The Star Wars Saga is the story of my life.
It has been for as long as I can remember.
Though I have never gazed upon a binary sunset, I have longed for a greater destiny as Luke Skywalker did. And like young Skywalker, when that destiny inevitably came for me, it brought with it friends both strange and unexpected. I found a mentor out in the waste who took me on as his apprentice, though I called him Wayne. I discovered a scoundrel with a heart of gold. His name is Jason. Jessica would become my tough-as nails sister who rescued me more often than I rescued her. I even found a great, furry oaf who stood by my side through thick and thin. Thanks, Steve.
Luke’s adventures became my own and they inspired me during even the most mundane tasks. The first time I ever walked into a bar I was a thousand miles from home, surrounded by strange sights and sounds – and stranger people. I could’ve sworn I heard the bartender say “Your droids, they’ll have to wait outside. We don’t want them here.” A few years later while climbing under my house to repair a frozen pipe during a blizzard and laying on a sheet of 2 inch ice with frozen hands I reached for the flashlight I’d dropped and couldn’t help but imagine myself in a Wampa’s lair on Hoth calling out to my lightsaber. During a summer celebration as I sat surrounded by my family, watching fireworks burst to life above the trees I could’ve sworn I heard tribal drums and the strains of Yub Nub rise into the air.
Anakin too was with me. Like the Chosen One, I was an angry boy praised for his potential and chastised for his lack of control. I remember the delicate sense of shame when I would try to help and all the adults around me would tell me to “Stay in that cockpit.” As a young man I recall the frustration, the self-righteous anger, and the rage I felt as I blamed everyone around me for “holding me back” when the truth was that I was my own worst enemy. And I’ll never forget the moment when my wife looked at me during an argument and literally said to me “Don’t do this. Don’t shut me out.” She inadvertently quoted Revenge of the Sith to me and it hit me like a gut punch.
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Perhaps even more frightening is that Ben Solo is with me on this strange journey too. I remember chuckling to myself ironically the first time I saw The Force Awakens when Kylo Ren said to Rey “You need a teacher. I can help you.” So many of my young friends looked to me as a mentor, while I myself was still torn apart by my own anger and the weight of a family legacy. When Rey said to him across the vastness of the galaxy “It isn’t too late,” I heard my wife’s voice instead in her tireless hope to help me defeat those demons. And in The Rise of Skywalker, when a lightsaber was cast into the sea and Ben Solo returned I recalled my own triumph when I too had once cast off the trinket of a broken relationship into the waves and became my true self.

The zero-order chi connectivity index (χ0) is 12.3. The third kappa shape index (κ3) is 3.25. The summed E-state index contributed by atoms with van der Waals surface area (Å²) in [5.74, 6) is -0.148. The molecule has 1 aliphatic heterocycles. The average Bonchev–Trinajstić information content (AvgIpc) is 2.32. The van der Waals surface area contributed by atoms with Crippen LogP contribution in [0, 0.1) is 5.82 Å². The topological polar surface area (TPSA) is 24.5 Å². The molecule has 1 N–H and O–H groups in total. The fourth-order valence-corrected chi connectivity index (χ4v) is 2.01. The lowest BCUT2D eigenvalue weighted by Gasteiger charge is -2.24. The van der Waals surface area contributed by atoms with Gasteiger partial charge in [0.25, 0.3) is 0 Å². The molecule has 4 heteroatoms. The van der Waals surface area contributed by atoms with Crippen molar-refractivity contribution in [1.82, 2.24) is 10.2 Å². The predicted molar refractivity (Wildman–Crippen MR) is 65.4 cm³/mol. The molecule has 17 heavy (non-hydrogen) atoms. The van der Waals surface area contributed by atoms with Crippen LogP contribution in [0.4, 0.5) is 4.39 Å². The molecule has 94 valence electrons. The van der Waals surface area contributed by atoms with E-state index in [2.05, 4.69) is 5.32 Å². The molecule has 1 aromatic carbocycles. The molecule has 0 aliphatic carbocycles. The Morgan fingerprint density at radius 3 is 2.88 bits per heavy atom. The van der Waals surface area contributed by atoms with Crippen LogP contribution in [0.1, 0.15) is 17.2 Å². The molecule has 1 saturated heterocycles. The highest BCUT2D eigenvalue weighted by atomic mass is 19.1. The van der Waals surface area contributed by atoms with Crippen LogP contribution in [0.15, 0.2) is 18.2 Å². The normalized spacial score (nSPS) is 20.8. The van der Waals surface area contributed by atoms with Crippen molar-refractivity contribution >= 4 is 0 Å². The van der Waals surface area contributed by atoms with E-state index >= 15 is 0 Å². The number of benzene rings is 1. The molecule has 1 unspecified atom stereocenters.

Maybe it is simply because Star Wars has been with me for as long as I can remember that I parallel its story to the events of my life – often in ridiculous and implausible ways. I’m no Jedi. I’m no Luke Skywalker, no Anakin Skywalker, no Ben Solo. Heck, most days I’d be happy if I can manage to be a Rio Durant or a Snap Wexley. I suspect that most often I’m Threepio, blundering about terrified as I try desperately to avoid whatever dangers the galaxy throws at me.
But I guess that’s the real power of Star Wars, isn’t it? It’s not really Luke’s story. Or Anakin’s. Or Ben’s. Or even Artoo and Threepio’s story. And no, it’s not my story either. It belongs to all of us. Every single person reading this can look at some part of the Star Wars saga and see themselves, their lives, and their struggles. That’s the Force, I think. That’s the energy field that penetrates us and binds us together. And if we’re lucky, the story we share with those heroes and villains in a galaxy far, far away gives us the thing lives (and rebellions) are built on: HOPE.
The Force will be with you. Always.